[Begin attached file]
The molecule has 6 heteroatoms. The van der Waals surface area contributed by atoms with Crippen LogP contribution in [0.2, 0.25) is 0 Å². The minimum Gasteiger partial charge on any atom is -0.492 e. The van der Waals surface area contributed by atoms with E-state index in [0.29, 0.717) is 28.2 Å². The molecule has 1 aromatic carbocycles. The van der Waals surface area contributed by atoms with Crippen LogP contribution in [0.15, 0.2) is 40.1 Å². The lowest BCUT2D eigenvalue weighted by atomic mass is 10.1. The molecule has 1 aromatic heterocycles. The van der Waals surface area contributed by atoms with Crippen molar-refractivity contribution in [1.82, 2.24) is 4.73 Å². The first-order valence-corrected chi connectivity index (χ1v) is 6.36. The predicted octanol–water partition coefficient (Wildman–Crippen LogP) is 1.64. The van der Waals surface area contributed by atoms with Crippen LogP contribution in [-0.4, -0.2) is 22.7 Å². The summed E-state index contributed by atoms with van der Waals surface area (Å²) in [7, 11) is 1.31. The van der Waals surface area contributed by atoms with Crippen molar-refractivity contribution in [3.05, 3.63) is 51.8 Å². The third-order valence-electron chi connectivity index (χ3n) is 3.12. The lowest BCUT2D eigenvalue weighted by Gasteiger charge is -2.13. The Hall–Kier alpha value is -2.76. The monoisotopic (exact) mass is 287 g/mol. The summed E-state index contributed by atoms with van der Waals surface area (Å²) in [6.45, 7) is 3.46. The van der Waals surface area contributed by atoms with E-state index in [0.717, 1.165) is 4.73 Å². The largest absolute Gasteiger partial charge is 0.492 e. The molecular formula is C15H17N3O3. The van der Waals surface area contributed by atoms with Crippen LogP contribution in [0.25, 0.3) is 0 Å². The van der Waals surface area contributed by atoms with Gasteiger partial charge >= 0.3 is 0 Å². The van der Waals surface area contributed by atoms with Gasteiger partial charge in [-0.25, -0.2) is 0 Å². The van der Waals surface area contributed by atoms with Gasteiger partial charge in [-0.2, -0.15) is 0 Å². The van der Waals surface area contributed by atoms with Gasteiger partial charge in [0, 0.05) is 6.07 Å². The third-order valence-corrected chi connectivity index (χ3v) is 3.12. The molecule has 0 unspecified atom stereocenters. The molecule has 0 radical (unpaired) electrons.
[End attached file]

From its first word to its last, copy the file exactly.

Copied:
The molecule has 6 heteroatoms. The van der Waals surface area contributed by atoms with Crippen LogP contribution in [0.2, 0.25) is 0 Å². The minimum Gasteiger partial charge on any atom is -0.492 e. The van der Waals surface area contributed by atoms with E-state index in [0.29, 0.717) is 28.2 Å². The molecule has 1 aromatic carbocycles. The van der Waals surface area contributed by atoms with Crippen LogP contribution in [0.15, 0.2) is 40.1 Å². The lowest BCUT2D eigenvalue weighted by atomic mass is 10.1. The molecule has 1 aromatic heterocycles. The van der Waals surface area contributed by atoms with Crippen molar-refractivity contribution in [1.82, 2.24) is 4.73 Å². The first-order valence-corrected chi connectivity index (χ1v) is 6.36. The predicted octanol–water partition coefficient (Wildman–Crippen LogP) is 1.64. The van der Waals surface area contributed by atoms with Crippen LogP contribution in [-0.4, -0.2) is 22.7 Å². The summed E-state index contributed by atoms with van der Waals surface area (Å²) in [7, 11) is 1.31. The van der Waals surface area contributed by atoms with Crippen molar-refractivity contribution in [3.05, 3.63) is 51.8 Å². The third-order valence-electron chi connectivity index (χ3n) is 3.12. The lowest BCUT2D eigenvalue weighted by Gasteiger charge is -2.13. The Hall–Kier alpha value is -2.76. The monoisotopic (exact) mass is 287 g/mol. The summed E-state index contributed by atoms with van der Waals surface area (Å²) in [6.45, 7) is 3.46. The van der Waals surface area contributed by atoms with E-state index in [0.717, 1.165) is 4.73 Å². The largest absolute Gasteiger partial charge is 0.492 e. The molecular formula is C15H17N3O3. The van der Waals surface area contributed by atoms with Crippen LogP contribution in [0.25, 0.3) is 0 Å². The van der Waals surface area contributed by atoms with Gasteiger partial charge >= 0.3 is 0 Å². The van der Waals surface area contributed by atoms with Gasteiger partial charge in [-0.25, -0.2) is 0 Å². The van der Waals surface area contributed by atoms with Gasteiger partial charge in [-0.2, -0.15) is 0 Å². The van der Waals surface area contributed by atoms with Gasteiger partial charge in [0, 0.05) is 6.07 Å². The third-order valence-corrected chi connectivity index (χ3v) is 3.12. The molecule has 0 unspecified atom stereocenters. The molecule has 0 radical (unpaired) electrons.